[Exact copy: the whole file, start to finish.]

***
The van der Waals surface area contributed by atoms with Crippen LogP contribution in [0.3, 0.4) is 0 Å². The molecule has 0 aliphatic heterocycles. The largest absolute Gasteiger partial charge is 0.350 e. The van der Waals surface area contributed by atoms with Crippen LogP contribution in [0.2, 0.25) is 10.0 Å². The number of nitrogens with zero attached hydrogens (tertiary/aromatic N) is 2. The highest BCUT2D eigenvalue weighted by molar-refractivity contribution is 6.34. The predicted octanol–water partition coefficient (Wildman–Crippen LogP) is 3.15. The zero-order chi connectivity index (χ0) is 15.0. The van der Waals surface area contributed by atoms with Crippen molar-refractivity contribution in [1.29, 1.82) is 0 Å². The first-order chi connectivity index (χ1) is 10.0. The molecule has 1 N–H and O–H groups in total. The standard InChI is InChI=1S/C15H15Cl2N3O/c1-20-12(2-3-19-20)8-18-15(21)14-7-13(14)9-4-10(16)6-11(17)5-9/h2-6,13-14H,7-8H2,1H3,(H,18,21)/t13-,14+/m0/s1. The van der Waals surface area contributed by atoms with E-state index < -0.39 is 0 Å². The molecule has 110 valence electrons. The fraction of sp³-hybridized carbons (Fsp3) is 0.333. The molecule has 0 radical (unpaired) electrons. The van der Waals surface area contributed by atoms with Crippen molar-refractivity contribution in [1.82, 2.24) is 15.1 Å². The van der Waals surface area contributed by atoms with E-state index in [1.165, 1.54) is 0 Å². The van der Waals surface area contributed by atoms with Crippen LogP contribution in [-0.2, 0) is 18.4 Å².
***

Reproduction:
The van der Waals surface area contributed by atoms with Crippen LogP contribution in [0.3, 0.4) is 0 Å². The molecule has 0 aliphatic heterocycles. The largest absolute Gasteiger partial charge is 0.350 e. The van der Waals surface area contributed by atoms with Crippen LogP contribution in [0.2, 0.25) is 10.0 Å². The number of nitrogens with zero attached hydrogens (tertiary/aromatic N) is 2. The highest BCUT2D eigenvalue weighted by molar-refractivity contribution is 6.34. The predicted octanol–water partition coefficient (Wildman–Crippen LogP) is 3.15. The zero-order chi connectivity index (χ0) is 15.0. The van der Waals surface area contributed by atoms with Crippen molar-refractivity contribution in [1.29, 1.82) is 0 Å². The first-order chi connectivity index (χ1) is 10.0. The molecule has 1 N–H and O–H groups in total. The standard InChI is InChI=1S/C15H15Cl2N3O/c1-20-12(2-3-19-20)8-18-15(21)14-7-13(14)9-4-10(16)6-11(17)5-9/h2-6,13-14H,7-8H2,1H3,(H,18,21)/t13-,14+/m0/s1. The van der Waals surface area contributed by atoms with E-state index < -0.39 is 0 Å². The molecule has 110 valence electrons. The fraction of sp³-hybridized carbons (Fsp3) is 0.333. The molecule has 0 radical (unpaired) electrons. The van der Waals surface area contributed by atoms with Crippen molar-refractivity contribution in [1.82, 2.24) is 15.1 Å². The van der Waals surface area contributed by atoms with E-state index in [1.165, 1.54) is 0 Å². The van der Waals surface area contributed by atoms with Crippen LogP contribution in [-0.2, 0) is 18.4 Å².